Economic Outlook 2019 Growth accelerating but … still insufficient
In its economic outlook for 2019, the African Development Bank (AfDB) is optimistic about African growth, which should reach 4% this year and 4.1% in 2020. If the institution judges the economic performance the continent is good, but this is not enough to cope with structural deficits, including poverty and unemployment.
By Assanatou Baldé
Africa’s economic performance continues to improve, says the African Development Bank (AfDB) in its report on the economic outlook for 2019. According to its forecasts, “Africa’s economic growth should accelerate in the coming years to reach 4% in 2019, and 4.1% in 2020 “.
East Africa in the lead …
East Africa is leading the most dynamic regions of the continent with GDP growth estimated at 5.7% in 2018, followed by North Africa at 4.9%, the West of Africa at 3.3%, Central Africa at 2.2% and Southern Africa at 1.2%, “the report says, noting that” of the projected growth of 4% for Africa in 2019, North Africa should represent 1.6 percentage points, or 40%. However, the AfDB states that “average GDP growth in North Africa is erratic because of Libya’s rapidly changing economic situation.” By contrast, growth in the East Africa region, which is the fastest, is expected to reach 5.9% in 2019 and 6.1% in 2020, adding that between 2010 and 2018, growth averaged nearly 6 percent, with countries like Djibouti, Ethiopia, Rwanda and Tanzania recording above-average rates. “
According to the report, in several countries, including Burundi and the Comoros, “GDP growth remains low due to political uncertainties”. As for growth in Central Africa, “it is gradually recovering, but it remains below the average for Africa as a whole”, even if it is “supported by the recovery in commodity prices and better agricultural production”. On the southern African side, “growth is expected to remain moderate in 2019 and 2020, after a slight recovery in 2017 and 2018. This modest growth in the region is mainly due to the low level of development in South Africa which affects neighboring countries, “says the institution.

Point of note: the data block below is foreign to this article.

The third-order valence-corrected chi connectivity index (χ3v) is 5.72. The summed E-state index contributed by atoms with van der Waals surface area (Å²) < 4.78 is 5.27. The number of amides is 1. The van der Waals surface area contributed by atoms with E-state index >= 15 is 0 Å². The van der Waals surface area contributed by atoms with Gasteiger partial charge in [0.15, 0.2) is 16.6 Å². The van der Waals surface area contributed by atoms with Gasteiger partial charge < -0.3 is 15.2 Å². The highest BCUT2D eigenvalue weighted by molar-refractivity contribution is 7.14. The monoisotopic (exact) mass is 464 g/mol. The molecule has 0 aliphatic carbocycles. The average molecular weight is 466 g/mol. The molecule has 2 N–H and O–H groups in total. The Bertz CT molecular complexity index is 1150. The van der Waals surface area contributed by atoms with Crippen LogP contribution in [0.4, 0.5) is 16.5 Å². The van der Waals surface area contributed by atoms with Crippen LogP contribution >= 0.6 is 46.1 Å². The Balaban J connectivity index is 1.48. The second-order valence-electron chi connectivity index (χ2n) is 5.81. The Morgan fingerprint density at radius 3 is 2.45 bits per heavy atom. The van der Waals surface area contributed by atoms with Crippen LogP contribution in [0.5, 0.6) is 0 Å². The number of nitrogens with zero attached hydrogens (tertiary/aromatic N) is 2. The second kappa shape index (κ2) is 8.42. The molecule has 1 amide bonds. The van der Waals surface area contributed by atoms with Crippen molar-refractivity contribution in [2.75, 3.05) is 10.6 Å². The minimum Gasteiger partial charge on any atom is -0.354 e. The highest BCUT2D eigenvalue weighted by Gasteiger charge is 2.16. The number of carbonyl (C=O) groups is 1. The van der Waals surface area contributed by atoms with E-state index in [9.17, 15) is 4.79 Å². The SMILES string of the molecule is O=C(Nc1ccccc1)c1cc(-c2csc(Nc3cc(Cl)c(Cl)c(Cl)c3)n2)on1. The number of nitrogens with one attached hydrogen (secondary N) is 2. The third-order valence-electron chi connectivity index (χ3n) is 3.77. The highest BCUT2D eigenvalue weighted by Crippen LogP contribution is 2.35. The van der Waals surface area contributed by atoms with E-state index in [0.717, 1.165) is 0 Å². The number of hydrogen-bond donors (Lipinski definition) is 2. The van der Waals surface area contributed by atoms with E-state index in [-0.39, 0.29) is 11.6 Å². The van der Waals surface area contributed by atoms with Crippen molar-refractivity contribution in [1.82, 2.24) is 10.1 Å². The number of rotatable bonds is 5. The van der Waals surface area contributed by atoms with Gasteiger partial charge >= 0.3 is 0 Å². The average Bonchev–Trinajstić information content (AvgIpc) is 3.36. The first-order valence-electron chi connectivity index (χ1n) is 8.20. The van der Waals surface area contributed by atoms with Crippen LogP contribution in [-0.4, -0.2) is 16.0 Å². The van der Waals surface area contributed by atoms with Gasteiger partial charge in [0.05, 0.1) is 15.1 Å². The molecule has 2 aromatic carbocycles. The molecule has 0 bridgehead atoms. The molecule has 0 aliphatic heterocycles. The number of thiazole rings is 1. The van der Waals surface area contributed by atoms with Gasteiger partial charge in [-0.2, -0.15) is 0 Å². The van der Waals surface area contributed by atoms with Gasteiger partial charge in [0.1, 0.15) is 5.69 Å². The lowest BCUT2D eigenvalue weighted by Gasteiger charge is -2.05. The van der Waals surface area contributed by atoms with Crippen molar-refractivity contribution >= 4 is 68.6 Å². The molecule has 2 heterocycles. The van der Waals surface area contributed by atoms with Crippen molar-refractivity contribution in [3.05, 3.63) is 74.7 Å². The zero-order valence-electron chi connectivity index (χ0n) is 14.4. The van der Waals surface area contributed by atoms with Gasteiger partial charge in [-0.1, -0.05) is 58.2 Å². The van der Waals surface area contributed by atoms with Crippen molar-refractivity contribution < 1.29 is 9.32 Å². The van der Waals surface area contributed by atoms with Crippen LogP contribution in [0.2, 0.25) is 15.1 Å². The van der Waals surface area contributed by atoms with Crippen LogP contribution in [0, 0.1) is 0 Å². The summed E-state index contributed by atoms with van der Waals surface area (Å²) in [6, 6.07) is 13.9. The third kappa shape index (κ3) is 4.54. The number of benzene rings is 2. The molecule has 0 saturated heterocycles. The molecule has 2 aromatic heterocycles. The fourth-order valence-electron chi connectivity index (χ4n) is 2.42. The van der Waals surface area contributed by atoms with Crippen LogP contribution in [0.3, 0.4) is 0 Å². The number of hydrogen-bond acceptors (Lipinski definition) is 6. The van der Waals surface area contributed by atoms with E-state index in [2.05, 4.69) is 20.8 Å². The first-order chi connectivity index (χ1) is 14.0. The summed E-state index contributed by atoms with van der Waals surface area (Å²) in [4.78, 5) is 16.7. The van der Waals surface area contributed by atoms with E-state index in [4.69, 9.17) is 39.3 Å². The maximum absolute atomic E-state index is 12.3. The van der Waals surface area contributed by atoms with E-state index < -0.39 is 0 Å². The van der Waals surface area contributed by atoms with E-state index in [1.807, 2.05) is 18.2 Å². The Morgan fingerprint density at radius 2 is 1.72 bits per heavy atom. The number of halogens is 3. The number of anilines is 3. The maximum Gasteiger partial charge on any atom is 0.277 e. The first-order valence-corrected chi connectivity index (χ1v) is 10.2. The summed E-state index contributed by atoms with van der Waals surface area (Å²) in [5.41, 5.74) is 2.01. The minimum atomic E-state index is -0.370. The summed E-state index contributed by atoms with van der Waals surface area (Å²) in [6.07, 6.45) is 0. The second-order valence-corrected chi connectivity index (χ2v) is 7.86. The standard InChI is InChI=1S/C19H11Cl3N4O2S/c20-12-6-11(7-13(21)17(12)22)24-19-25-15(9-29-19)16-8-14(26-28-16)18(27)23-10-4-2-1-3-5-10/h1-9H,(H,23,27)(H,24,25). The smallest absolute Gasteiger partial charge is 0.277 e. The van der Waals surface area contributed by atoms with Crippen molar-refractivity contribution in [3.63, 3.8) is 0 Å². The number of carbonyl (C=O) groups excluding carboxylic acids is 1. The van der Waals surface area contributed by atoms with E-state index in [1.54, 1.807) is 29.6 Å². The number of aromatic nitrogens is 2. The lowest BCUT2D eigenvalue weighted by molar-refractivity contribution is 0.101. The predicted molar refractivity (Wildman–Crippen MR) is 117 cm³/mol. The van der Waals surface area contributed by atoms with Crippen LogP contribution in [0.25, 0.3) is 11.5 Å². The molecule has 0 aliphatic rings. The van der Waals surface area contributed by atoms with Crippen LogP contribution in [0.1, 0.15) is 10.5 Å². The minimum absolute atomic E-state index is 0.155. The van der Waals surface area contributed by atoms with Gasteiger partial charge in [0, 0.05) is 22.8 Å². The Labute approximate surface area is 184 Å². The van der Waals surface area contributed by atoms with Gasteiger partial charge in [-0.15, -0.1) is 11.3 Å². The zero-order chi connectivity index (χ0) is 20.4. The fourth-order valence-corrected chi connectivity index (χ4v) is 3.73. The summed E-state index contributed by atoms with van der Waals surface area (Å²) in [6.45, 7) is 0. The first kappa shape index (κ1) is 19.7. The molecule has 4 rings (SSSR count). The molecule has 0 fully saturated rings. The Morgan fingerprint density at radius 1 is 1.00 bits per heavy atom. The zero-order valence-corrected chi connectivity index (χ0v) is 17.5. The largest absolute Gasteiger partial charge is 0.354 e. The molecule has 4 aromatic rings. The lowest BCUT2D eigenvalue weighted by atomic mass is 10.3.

“Africa needs to create around 12 million jobs every year”
Although African growth is generally good, the ADB qualifies its optimism, noting that while it is “higher than that of other emerging and developing countries”, the fact remains that it remains insufficient to cope the structural challenges of unemployment and poverty. The challenge is indeed large in a continent that will house 2.5 billion by 2050, with a majority of young people under 20 years. According to the AfDB, “the African population of working age is projected to grow from 705 million people in 2018 to almost one billion by 2030”. With the arrival of millions of young people on the labor market, “the pressure to provide decent jobs will intensify,” warns the institution. To cope with this situation, at the current rate of labor force growth, “Africa needs to create about 12 million new jobs each year to stem the rise in unemployment,” says the AfDB.
“To meet its challenges, Africa must industrialize itself”